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LitStack Recs: ‘Paris Stories’ and ‘The Book of Killowen’
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LitStack Recs: ‘Paris Stories’ and ‘The Book of Killowen’

Paris Stories Mavis Gallant When the news came Tuesday that the great story writer Mavis Gallant had died, I thought of a story from her 2002 collection, Paris Stories, Mlle. Dias de Corta. Madmoiselle is the boarder of a financially strapped Parisian widow, a distant yet fascinating immigrant actress who withholds secrets but whose actions […]

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Paris Stories
Mavis Gallant

When the news came Tuesday that the great story writer Mavis Gallant had died, I thought of a story from her 2002 collection, Paris Stories, Mlle. Dias de Corta. Madmoiselle is the boarder of a financially strapped Parisian widow, a distant yet fascinating immigrant actress who withholds secrets but whose actions have a kind of addictive quality that first provokes bias on the part of her narrow-minded landlady—until she becomes an object of intense attachment. That, in a way, is how I feel about Gallant as a writer. Her prose has an authority that is enigmatic and addictive, with an authority that keeps you glued to the intricate sentences. But why try to explain. Here’s Gallant:

You called from a telephone on a busy street. I could hear the coins jangling and traffic going by. Your voice was low-pitched and agreeable and, except for one or two vowel sounds, would have passed for educated French. I suppose no amount of coaching at a school in or near Marseilles could get the better of the southern O, long where it should be short and clipped when it ought to be broad. But, then, the language was already in decline, owing to lax teaching standards and uncontrolled immigration.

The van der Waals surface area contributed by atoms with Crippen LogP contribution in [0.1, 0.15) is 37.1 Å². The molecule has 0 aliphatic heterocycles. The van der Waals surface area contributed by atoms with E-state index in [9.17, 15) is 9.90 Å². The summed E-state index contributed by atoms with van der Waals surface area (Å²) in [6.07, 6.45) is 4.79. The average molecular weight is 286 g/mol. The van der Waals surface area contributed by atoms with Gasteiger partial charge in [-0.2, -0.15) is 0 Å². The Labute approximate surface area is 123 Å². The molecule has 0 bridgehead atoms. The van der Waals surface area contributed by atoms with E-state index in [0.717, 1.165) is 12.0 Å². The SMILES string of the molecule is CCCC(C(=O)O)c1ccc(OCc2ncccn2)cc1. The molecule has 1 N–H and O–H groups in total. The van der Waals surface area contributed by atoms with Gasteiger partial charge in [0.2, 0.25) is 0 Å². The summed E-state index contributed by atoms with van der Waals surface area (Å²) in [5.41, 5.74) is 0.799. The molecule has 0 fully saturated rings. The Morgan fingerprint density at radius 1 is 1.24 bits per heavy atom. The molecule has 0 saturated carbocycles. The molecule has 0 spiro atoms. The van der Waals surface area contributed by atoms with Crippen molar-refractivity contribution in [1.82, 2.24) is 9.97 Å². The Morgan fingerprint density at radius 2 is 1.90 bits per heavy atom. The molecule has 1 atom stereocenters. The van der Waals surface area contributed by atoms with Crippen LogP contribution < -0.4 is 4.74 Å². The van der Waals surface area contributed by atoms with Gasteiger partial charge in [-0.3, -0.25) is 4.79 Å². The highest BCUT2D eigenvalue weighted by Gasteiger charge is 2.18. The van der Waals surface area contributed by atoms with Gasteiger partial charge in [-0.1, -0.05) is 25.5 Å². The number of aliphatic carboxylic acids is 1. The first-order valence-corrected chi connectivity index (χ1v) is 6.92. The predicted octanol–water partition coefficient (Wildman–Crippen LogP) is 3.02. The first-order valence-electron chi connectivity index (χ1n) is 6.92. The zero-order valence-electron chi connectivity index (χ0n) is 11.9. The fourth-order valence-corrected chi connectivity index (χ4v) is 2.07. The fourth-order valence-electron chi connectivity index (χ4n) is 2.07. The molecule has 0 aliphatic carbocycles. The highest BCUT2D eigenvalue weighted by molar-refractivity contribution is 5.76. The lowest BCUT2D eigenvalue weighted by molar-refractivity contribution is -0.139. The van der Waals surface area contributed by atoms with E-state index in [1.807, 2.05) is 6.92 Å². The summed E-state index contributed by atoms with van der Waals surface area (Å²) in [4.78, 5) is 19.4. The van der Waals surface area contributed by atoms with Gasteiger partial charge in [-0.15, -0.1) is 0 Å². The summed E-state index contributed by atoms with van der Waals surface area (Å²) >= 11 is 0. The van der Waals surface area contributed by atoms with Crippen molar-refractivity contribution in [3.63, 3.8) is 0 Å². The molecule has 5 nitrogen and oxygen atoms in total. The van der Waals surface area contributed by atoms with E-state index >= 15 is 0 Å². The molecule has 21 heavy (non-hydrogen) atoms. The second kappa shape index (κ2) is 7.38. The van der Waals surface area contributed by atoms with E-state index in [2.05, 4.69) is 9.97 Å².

Throughout the story, there is this agile mix of distance and attraction, judgement and uncertainty. By the story’s end, we understand the Madame’s attachment to Mlle. is greater than her need for a boarder to defray costs, and that events have led her to feel, despite the class, ethnic and social differences, that their similarities are greater than their differences.

But situation, however intriguing, is not what enables the reader to sink into Gallant’s stories. There is the voice, the sentences, and the elliptical way she has with connections. All one needs to know is in the story, and the absence of direct linear movement, the way rich detail drops out and returns again, is what makes these stories feel like so much like life. And Gallant was highly prolific writer, having published in her long career 116 short stories, and that was just in The New Yorker.

Jhumpa Lahiri called Gallant’s characters “not simply three-dimensional but 30-dimensional,” and of her stories Claire Messud said, “like Munro, she frequently writes stories that expand like accordions, containing within them entire lives, a novel’s worth of life.”

At the end of Mlle. Dias de Corta, and I’m not giving anything away, our Parisian landlady hangs on to the riches, not material, but emotional, that her young boarder has left behind—having seen through the life of another what is impossible to see for oneself. That too makes me think of her stories, and we are lucky Gallant has left so many.

Mavis Gallant in Paris in the 1950s

 

Read an appreciation in Canada’s National Post.

—Lauren Alwan

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